These Brazilian Frogs Are More Poisonous Than Pit Vipers


Scientists have discovered two species of Brazilian frogs that can inject venom directly into potential predators using tiny spines protruding from the front of their skulls. These two species have been known to researchers for decades. In fact, one was first described in as early as 1896. But scientists didn’t know about the venomous traits of these frogs until the less poisonous of the two jabbed a scientist.

What’s the difference between ‘poisonous’ and ‘venomous’?

Findings of the study were published in the journal Current Biology. Brazilian researcher Carlos Jared of the Instituto Butantan in São Paulo suffered intense pain for about five hours on his hands after handling Corythomantis greeningi, the less poisonous of the two. Later, he and his colleagues figured out that the little frog had released toxins from its skin into his hand.

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Many tropical frogs have long been known to secrete poison out of their skin. They prove toxic to predators when eaten. Until now, no frog was known to have a well-developed “delivery mechanism” to inject its venom into the predator. Frogs that have poison, but no delivery mechanism are termed poisonous. But these two Brazilian frogs have well-developed delivery mechanisms, making them venomous like snakes and scorpions.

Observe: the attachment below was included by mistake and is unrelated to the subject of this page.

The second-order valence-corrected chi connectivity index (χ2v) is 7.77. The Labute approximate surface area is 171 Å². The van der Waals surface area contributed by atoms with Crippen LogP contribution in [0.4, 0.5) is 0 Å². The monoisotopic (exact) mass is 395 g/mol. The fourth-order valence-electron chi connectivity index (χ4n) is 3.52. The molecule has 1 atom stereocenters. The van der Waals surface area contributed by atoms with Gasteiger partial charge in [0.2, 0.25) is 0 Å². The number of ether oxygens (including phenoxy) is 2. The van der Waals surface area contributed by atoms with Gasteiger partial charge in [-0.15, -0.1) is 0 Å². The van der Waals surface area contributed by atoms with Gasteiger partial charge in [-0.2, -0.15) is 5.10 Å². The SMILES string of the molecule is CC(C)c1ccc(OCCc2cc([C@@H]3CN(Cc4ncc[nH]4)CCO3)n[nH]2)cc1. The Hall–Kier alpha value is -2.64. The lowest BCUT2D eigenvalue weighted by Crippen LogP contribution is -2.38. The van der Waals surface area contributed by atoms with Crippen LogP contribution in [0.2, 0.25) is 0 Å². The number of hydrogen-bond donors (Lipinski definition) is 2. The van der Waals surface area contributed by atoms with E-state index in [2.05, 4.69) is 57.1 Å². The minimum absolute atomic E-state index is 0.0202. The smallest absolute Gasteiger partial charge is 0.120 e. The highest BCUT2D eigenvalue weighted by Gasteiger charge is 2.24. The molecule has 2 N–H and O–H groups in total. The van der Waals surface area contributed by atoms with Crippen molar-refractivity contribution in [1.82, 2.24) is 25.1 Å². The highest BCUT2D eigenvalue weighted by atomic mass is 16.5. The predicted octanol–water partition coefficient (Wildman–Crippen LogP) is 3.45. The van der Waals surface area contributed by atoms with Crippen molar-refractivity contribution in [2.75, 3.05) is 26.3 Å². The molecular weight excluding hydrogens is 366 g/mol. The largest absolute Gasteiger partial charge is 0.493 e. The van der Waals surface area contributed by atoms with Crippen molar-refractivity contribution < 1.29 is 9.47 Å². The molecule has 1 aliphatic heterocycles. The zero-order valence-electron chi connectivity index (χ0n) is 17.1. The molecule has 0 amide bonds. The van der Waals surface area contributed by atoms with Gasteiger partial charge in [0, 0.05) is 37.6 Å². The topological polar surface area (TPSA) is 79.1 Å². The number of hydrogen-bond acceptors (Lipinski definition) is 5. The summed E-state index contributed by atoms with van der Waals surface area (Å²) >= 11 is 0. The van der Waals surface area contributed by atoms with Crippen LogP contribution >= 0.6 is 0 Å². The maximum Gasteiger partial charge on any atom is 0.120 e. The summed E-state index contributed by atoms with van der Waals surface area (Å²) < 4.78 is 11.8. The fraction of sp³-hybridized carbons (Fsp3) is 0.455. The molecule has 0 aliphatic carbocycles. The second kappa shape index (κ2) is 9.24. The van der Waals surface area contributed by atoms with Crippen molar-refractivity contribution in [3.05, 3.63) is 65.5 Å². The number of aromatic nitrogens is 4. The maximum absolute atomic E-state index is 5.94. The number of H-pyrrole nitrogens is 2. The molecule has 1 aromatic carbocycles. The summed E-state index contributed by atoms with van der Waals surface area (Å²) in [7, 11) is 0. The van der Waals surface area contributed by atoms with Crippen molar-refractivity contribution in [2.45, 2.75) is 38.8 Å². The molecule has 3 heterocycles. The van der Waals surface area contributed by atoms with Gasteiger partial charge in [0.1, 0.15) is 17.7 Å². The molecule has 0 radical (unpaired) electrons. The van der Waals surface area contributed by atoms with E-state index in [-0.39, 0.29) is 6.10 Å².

These frogs have no natural predators in the wild

Fortunately, Carlos Jared was bit by the less poisonous one. The second species Aparasphenodon brunoi is deadly. Just one gram of its venom is enough to kill 300,000 mice or at least 80 humans. However, A. brunoi doesn’t produce this much toxin, and the amount transferred by the spines into the target’s wounds could be even smaller. Edmund Brodie of Utah State University, a co-author of the study, said the skin secretions of A. brunoi are “more venomous than those of the deadly pit vipers.”

Scientists have described them as the world’s first venomous frog species. Surprisingly, neither species is known to have any natural predators, and now scientists know why. Edmund Brodie said findings of the study will help understand the biology of amphibians and their relationship with natural predators.